WASHINGTON, June 5 (UPI) -- Two Senate Intelligence Committee reports have concluded the Bush administration gave the public biased assessments before the U.S. invasion of Iraq in 2003.
Threats from both Saddam Hussein and Iran to U.S. national security were exaggerated, concluded the reports, which examined statements by top administration officials and looked at intelligence activities conducted by the Department of Defense without the knowledge of the intelligence community or the State Department, reported The Hill Thursday.
"In making the case for war, the administration repeatedly presented intelligence as fact when it was unsubstantiated, contradicted or even non-existent," committee Chairman Sen. Jay Rockefeller, D-W.Va., said at a news conference. "As a result, the American people were led to believe that the threat from Iraq was much greater than actually existed."
The Senate reports were released by a bipartisan majority, although some Republicans accused Democrats of making new political hay out of old issues and subjects.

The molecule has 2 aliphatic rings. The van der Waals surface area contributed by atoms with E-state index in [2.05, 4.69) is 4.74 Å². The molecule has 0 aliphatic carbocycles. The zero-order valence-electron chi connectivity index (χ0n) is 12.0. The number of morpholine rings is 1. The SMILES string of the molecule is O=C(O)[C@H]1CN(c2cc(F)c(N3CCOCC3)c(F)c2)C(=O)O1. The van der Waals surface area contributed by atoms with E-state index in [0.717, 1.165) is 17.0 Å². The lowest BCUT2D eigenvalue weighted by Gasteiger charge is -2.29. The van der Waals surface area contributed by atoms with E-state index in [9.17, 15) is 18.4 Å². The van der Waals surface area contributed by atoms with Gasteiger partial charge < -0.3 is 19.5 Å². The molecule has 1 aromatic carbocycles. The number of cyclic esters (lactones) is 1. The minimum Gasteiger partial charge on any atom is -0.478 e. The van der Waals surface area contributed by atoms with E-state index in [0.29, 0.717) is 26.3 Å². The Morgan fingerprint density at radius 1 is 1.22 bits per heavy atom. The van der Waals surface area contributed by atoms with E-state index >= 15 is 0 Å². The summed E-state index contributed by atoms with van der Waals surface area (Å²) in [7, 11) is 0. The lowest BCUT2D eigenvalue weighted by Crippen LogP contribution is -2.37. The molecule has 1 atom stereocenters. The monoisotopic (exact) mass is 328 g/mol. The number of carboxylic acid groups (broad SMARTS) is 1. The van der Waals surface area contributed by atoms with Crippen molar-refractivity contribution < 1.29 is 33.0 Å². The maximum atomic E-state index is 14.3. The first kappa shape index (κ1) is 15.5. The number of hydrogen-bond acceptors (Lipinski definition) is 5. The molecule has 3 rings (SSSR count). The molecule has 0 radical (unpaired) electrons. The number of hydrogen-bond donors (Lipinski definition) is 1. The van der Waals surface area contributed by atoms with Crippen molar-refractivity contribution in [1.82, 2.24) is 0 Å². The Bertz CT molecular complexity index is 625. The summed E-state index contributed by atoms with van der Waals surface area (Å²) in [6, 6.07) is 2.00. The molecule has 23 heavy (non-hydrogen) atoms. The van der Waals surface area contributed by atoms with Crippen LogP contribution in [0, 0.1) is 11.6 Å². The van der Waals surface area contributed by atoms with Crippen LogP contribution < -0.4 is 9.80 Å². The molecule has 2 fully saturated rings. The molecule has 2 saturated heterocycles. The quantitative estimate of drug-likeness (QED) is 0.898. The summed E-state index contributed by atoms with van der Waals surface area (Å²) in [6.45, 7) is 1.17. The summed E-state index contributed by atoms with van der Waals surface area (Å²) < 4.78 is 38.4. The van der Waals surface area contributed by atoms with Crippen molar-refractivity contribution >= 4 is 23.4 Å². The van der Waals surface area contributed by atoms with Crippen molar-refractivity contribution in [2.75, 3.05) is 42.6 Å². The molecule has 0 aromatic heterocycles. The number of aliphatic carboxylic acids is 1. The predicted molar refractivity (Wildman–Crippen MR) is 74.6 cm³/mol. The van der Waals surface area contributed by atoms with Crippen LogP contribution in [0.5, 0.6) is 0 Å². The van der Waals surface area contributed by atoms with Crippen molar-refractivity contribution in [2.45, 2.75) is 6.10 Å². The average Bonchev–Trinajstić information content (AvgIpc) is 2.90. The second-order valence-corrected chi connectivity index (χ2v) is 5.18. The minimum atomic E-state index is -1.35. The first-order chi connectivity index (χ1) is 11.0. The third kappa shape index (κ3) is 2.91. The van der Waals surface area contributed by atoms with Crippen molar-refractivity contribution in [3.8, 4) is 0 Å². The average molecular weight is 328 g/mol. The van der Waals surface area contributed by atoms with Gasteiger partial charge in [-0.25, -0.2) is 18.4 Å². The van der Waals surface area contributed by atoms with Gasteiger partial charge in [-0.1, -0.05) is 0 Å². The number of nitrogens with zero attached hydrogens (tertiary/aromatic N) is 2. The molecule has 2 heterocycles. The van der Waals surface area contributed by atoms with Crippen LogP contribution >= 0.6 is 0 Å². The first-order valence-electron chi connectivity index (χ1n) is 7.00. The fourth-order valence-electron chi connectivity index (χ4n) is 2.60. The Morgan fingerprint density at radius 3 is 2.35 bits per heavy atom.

One of the committee's reports particularly focused on Office of the Under Secretary of Defense for Policy. The report said the group performed poorly, and singled out an inappropriate December 2001 meeting with Iranian exiles that attempted to prove a terrorism case against Iran without adequately investigating gathered intelligence.
White House spokeswoman Dana Perino said Thursday the Senate report was "a selective view" of pre-war intelligence.
"The administration's statements on Iraq were based on the very same intelligence that was given to the Congress, and they came to the same conclusions, as did other countries around the world," she said.
Perino said the Bush administration has "fully admitted" that "the issue about Iraq's WMD ultimately turned out to be false."
"And we have also taken steps to make sure that we can correct it for -- in the future," she said.